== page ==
10 HR Metrics CEOs Care Most About

business metrics chartFor as long as I can remember HR people have been trying (often failing) to gain credibility from CEOs. HR professionals can develop all HR strategies they want, implement processes and best practices, but unless those are quantifiable they’ll be hard pressed to win over the C-suite.

Fortunately, there are a number of metrics HR can capture, track to gain credibility then add value to the business and operations.

1. Costs

Training costs, average salary, salary deviation by job, cost of benefits compared to salary or as a percentage of revenue.

2. Employee engagement and job satisfaction

Survey findings, work-life balance, complaints/legal cases, level of commitment, level of empowerment, compensation satisfaction, opportunities to advance, internal promotion rate, clarity of organizational vision and effectiveness of learning & development.

3. HR pipeline

Employee salary by level, number of employees by band, employee productivity by position, attrition by level.

4. Issue management

Number of complaints, time to resolve, legal fees and cost of settlement.

5. Performance management

Average rating, problem employee rate, rehab rate for problem employees, termination rate for problem employees and average cost to terminate.

6. Productivity

Revenue per employee, profit per employee, absence rates and salary raise vs. revenue increase.

7. Recruitment

Cost per hire, time per hire, fill rate, offer acceptance ratio, interview no-shows, performance indicators met by new hires, manager satisfaction level with new hires/recruitment process, employees recruited from target competitors, voluntary and involuntary terminations in year one and costs of attrition.

8. Retention

Involuntary and voluntary termination rates, average retention period, employees eligible for retirement/early retirement and average tenure.

9. Talent and key employees

Key employee satisfaction rate/retention rate/cost rate/eligible for retirement and bench strength.

10.  Workforce diversity and inclusion

% of employees from under-represented minorities such as gender, race, disability, age and sexual orientation.

What to Do When Employees Are Taking Too Many Sick Days

“What do you mean you’re not coming in today?”

Not the response we would recommend but at times I can understand it. Absent employees result in lost sales, poorer levels of customer service and increased stress on the people who are at work.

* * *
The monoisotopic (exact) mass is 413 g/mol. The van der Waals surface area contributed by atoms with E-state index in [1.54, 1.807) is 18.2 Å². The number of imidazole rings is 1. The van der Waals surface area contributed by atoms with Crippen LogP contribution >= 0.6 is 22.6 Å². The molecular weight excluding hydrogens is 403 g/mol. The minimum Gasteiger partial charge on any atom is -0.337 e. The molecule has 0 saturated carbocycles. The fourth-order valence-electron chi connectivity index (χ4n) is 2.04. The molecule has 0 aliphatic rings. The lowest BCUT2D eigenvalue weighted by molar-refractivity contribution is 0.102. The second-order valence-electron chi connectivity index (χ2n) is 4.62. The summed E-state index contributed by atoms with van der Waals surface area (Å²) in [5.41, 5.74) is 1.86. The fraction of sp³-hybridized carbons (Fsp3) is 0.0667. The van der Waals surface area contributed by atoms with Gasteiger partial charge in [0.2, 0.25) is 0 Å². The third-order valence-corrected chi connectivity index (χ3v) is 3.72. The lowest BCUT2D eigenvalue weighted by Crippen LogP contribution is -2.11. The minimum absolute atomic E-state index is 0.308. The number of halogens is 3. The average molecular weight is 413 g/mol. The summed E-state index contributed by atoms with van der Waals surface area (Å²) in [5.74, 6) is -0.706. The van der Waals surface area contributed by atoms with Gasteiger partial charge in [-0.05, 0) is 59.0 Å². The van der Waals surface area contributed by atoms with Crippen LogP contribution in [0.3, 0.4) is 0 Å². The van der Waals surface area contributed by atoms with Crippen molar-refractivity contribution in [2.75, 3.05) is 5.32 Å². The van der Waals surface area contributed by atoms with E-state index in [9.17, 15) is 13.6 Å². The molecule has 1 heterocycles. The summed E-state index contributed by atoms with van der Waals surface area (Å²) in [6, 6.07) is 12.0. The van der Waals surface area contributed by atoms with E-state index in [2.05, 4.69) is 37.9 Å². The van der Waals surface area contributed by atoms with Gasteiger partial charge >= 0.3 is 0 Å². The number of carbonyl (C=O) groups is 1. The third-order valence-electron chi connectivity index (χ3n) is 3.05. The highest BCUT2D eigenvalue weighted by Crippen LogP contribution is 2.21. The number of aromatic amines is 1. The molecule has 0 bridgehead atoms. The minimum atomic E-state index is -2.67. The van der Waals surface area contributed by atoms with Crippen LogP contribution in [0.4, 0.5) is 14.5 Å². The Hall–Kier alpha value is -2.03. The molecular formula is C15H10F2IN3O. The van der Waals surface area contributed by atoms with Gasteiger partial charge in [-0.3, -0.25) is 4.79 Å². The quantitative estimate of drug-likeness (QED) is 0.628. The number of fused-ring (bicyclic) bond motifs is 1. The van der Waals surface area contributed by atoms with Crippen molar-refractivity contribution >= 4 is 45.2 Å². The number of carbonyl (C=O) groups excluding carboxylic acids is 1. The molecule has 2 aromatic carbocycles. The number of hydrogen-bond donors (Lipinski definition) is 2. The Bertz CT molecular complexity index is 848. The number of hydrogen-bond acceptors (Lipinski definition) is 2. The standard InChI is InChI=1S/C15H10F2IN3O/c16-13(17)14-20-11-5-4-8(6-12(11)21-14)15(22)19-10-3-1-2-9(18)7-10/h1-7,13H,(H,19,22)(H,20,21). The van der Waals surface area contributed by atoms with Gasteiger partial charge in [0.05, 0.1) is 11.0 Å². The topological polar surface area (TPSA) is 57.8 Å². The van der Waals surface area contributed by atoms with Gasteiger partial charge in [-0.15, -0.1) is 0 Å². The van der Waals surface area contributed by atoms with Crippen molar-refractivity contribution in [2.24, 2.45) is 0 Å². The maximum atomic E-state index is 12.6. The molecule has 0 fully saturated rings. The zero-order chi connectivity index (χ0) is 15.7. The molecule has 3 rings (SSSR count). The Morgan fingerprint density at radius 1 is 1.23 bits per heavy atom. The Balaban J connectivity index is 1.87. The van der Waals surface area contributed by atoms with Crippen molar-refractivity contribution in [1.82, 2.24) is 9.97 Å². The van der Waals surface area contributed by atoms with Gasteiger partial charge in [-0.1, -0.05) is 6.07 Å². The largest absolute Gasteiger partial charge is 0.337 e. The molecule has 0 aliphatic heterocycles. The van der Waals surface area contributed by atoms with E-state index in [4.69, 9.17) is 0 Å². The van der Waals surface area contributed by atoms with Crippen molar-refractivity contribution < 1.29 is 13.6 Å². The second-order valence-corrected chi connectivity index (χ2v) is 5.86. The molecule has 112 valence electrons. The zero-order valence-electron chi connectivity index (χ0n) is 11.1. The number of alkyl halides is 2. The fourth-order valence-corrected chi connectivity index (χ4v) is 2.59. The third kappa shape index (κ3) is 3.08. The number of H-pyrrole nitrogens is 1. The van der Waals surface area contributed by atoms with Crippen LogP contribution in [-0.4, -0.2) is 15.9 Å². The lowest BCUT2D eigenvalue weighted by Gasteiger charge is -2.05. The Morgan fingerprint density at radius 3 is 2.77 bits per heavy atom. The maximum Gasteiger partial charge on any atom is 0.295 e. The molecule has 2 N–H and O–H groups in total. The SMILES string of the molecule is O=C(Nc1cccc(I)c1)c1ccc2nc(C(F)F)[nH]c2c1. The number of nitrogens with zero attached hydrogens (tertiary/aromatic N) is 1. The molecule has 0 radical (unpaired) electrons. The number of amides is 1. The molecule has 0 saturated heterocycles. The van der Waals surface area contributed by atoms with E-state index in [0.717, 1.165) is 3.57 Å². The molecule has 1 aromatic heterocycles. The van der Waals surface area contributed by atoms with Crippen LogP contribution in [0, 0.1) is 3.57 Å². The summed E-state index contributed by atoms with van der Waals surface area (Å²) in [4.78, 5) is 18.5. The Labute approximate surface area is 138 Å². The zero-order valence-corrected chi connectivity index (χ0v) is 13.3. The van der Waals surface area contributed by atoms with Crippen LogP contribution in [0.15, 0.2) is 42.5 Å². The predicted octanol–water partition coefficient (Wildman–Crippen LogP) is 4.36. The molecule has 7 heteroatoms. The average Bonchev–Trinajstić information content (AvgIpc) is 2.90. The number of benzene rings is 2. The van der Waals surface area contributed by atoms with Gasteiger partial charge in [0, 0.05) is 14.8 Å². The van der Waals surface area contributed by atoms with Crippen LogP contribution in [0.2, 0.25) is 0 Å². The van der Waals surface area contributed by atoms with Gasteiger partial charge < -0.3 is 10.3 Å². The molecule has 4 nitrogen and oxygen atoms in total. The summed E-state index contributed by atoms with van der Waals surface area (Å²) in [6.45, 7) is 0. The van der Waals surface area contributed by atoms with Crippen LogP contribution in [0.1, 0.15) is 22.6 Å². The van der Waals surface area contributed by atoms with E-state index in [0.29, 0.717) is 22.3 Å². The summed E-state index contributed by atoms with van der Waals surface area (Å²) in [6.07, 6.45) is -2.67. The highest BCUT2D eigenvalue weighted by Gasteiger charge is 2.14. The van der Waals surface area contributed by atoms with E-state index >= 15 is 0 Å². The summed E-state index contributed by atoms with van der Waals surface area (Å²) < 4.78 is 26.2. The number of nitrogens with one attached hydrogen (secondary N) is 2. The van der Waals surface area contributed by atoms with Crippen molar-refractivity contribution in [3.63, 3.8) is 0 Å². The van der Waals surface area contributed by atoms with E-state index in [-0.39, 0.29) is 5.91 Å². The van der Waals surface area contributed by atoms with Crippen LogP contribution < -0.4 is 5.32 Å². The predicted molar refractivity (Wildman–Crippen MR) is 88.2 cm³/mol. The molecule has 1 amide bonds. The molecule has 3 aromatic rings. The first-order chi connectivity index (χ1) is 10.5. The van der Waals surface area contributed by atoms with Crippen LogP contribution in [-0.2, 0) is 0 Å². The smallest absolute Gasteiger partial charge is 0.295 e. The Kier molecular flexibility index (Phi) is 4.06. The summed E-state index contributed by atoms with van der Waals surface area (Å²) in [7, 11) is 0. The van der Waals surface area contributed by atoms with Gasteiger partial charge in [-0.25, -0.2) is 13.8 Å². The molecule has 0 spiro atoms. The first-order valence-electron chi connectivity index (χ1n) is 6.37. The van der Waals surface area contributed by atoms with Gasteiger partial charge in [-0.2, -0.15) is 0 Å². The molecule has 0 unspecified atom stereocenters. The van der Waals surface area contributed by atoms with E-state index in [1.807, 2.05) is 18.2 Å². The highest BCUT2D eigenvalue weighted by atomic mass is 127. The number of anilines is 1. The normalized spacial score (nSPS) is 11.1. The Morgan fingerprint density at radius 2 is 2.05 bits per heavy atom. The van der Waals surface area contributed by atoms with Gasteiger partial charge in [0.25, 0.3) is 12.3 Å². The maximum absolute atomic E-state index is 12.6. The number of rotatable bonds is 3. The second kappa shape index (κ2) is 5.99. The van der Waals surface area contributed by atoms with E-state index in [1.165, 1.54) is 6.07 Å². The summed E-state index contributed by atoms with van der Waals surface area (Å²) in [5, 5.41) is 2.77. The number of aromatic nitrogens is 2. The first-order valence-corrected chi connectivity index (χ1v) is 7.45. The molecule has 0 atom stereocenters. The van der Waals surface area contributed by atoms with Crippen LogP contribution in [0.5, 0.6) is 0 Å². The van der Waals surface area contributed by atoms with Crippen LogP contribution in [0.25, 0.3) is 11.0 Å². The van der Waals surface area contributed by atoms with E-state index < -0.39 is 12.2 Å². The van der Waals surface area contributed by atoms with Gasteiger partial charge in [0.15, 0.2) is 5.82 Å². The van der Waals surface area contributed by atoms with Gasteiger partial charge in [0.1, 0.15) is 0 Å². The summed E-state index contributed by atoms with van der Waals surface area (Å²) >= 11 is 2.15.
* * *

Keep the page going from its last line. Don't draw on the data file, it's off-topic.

The recent survey by Angus Reid on behalf of Kronos International highlighted the increase in Canadians faking sickness absence. Further details are available via this link.

So what can be done?

Absence Policies

Keep them up to date and ensure they are adhered to. Managers need to be trained on what the process involves and techniques needed to adopt a uniform approach in order to avoid inconsistencies.

Employee Assistance Programs

Phoning a medical professional or trained counselor rather than the line manager can produce a significant improvement in absence figures. Often operating on a 24/7 basis, such programs are often less expensive than expected particularly for larger employers.

Employee Surveys

Use surveys to assess the level of employee engagement and take action to improve it if it is lower than ideal. Sometimes employees prefer face to face discussions or anonymous suggestion boxes to the completion of surveys.

Flexible Working

With the improvement in technology employees who are sick can sometimes work from home. This will reduce the chance of infecting co-workers with viruses and bugs, whilst because many illnesses result from childcare and increasingly elder care responsibilities this means that at least some work can be undertaken. Passwords and security precautions may need to be reviewed so that files and documents can be accessed securely.

Health & Well-Being Initiatives

Proactive schemes which focus on diet, exercise and sleep prove to have a positive impact on sickness absence. Shower rooms to encourage cycling, gym memberships, subsidized yoga classes and substance abuse classes have all proved to be cost-effective solutions for our clients in the past. Obesity is likely to increase in the coming years as reported in this CBC article. Prevention can be the best treatment and cost effective solution to rising health care costs.

Incentive Schemes

One of our clients finds that the summer period is a quieter time at work, so they enter all employees with a 100% attendance record over the preceding year into a weekly draw. The successful individuals then arrange on a rota basis to take off Friday afternoons, and although some critics may feel uncomfortable rewarding workers for coming to work it works exceptionally well in certain cultures.